Sometimes, the journey is as important as the destination. For Ameen Nayfeh, who makes his feature debut with 200 Metres at this year's Venice International Film Festival, his presence on the Lido will itself be considered a personal triumph. The film, which stars Palestinian actor Ali Suliman (Paradise Now), will receive its world premiere this Tuesday, in the Venice Days strand of the festival. But whether Nayfeh, who lives in Tulkarm in the West Bank, will be able to attend is another matter entirely.
For weeks Nayfeh and his producer May Odeh have been consulting with the Palestinian and Jordanian foreign ministries, the Royal Film Commission in Jordan, the Italian consulate in Jerusalem, the Palestinian embassy in Rome and even the German police, to grant his passage to Venice. When we speak, only days before the festival started, he still didn't know for sure if he would make it to his premiere. "I am hopeful now," he says. "But you can never predict the future in this crazy time."
"We never know because the procedures are changing every minute," his producer May Odeh says. "Unfortunately, we don't have control of the border or the rules. We are occupied. We don't have a say. So we don't know if the rules will change the minute Ameen is travelling."
Even if there are no problems, it's going to be an epic journey, with Nayfeh required to take plane trips from Palestine to Jordan, Jordan to Turkey, then to Germany and finally to Italy. As if to emphasise the painful nature of the situation, his cousin, who holds an Israeli passport, plans to attend the premiere in Venice. "He can travel from Tel Aviv," the director explains. "He can take one flight from Tel Aviv to Milan. And we live 20 minutes from each other."
Ironically, Nayfeh's film reflects something similar. In the story, Mustafa (Suliman) and his wife Salwa (Lana Zreik) live only 200 metres apart in villages separated by the West Bank wall. When he discovers that his son has been taken ill and into hospital, he rushes to cross the border, only to find that his permit has expired. And so 200 metres becomes 200 kilometres, as he takes up a dangerous and circuitous route to make it past the Israeli security detail and through the checkpoints.
In Nayfeh's eyes, the journey in the film is "representative" of what ordinary Palestinians face "every day, just to get small tasks done". It doesn't have to be an emergency dash, as seen in the film or his 2017 short, The Crossing. It could be as simple as visiting friends and family, attending a wedding or even merely travelling for work. "We wanted to say in 200 Metres that we deserve to live and be normal people," adds Odeh. "We don't need big statements, just freedom of movement and basic human rights."
Nayfeh experienced something similar to Mustafa's journey two years ago. His uncle fell ill and was taken into a hospital in Tel Aviv. Nayfeh, who earned a nursing degree before he moved into film, applied for a permit three times to visit him. The third time, he was granted an eight-hour visit. "I decided to stay [overnight], to be with him, because he was in a really bad condition," he reveals. The next day, a security official checked his expired permit. "I was interrogated by the police for being in hospital with my uncle," he says, sighing. "This is our daily life."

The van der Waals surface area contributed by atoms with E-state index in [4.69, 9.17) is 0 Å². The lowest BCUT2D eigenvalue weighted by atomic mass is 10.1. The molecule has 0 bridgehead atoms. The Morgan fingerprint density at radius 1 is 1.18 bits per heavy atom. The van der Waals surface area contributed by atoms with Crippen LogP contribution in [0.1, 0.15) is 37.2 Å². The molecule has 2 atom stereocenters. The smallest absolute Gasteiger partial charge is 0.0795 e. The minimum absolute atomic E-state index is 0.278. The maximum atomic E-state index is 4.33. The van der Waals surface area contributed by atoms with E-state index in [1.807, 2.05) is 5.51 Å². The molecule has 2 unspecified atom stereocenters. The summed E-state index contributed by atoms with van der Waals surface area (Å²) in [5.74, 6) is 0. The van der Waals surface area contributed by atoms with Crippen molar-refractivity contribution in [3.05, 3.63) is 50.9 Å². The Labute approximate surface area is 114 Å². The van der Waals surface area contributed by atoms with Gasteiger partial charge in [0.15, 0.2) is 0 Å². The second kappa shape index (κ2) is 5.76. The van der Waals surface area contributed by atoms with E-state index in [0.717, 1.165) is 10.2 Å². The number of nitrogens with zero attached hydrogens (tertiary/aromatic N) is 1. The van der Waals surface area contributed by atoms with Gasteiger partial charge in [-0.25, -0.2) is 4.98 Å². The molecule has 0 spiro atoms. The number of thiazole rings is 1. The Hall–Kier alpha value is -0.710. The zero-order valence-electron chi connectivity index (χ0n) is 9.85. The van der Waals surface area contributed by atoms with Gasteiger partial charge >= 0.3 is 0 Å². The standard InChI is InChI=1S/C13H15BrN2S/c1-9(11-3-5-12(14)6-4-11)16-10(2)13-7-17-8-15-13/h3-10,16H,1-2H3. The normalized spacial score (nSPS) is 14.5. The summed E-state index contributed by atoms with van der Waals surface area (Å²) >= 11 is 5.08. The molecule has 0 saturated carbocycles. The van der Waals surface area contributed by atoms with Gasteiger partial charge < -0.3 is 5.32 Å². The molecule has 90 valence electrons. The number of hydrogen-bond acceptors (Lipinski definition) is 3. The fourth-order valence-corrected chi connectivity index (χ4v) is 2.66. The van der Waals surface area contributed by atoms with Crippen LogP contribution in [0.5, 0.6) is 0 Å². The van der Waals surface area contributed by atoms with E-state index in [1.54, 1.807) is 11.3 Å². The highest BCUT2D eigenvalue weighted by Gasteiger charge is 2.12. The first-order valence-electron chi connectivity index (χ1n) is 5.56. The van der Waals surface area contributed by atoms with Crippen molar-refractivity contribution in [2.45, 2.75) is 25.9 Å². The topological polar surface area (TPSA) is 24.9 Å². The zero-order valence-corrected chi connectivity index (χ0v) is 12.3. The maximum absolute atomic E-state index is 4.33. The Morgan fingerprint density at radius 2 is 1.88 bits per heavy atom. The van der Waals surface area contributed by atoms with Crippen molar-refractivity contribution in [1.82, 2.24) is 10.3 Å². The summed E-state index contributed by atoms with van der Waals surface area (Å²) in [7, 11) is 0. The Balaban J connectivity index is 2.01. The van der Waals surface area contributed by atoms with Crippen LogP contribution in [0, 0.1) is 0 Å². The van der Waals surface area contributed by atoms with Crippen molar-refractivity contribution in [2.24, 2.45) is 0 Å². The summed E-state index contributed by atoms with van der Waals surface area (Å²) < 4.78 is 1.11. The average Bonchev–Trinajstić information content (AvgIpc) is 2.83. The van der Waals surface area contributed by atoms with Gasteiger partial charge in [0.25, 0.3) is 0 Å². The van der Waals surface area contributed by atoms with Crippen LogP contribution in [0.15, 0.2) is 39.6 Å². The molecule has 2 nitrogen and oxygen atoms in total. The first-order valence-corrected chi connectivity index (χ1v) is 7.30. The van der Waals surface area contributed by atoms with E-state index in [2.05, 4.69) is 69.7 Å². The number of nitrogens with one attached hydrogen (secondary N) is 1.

Such restrictions also meant it was a trial getting the film finished. Like most, Nayfeh has been struggling to work during the coronavirus pandemic. But things have been made even more difficult by the fact that he was unable to travel from Palestine to Sweden, where post-production was being undertaken. Fortunately, his Belgian-born cinematographer, Elin Kirschfink, was able to attend in person, but with no authority granted to travel, Nayfeh was forced to work on the film remotely. "I mixed my first feature film on a Zoom call," he says. "It was very frustrating."
Even so, Nayfeh is clear as to what he hopes viewers will feel after watching 200 Metres. "I don't want people to look at Palestinians as victims, and weak and complaining, but as survivors," he says. "The situation is really hard. We do our best to survive. Like Mustafa. You see him at the beginning, he is trying to communicate with his kids, and at the end of the film, in the last scene, he is telling them 'I will never give up on you.' This is what I really want the audience to take away from the film."
Although it begins in social realist territory, with a political edge, 200 Metres morphs into a tense and taut thriller as the story unfolds, with Mustafa joining several others willing to pay and take the risk to cross the border by hiding in the boot of a car. "I think what it is now is what I wanted to do – to have this mix of genres," he says. "The story itself is not one note or tone. It transfers from a social drama into this crazy journey – it was a true representation of the story itself."
One of the more intriguing characters is Anne (Anna Unterberger), a German tourist who joins Mustafa on the treacherous trip. An outsider who serves as a way for foreign audiences to tap into the complex Israel-Palestine situation, she goes further than that, says Nayfeh. "For me, she brings one of the most important questions at the end of the film. OK, we talked about the physical wall and the Apartheid, but what about the invisible wall between Palestinians and Israelis? How do we react to each other?" It's a debate that Nayfeh will hope to continue in person in Venice.
200 Metres premieres on Tuesday, September 8, at the Venice International Film Festival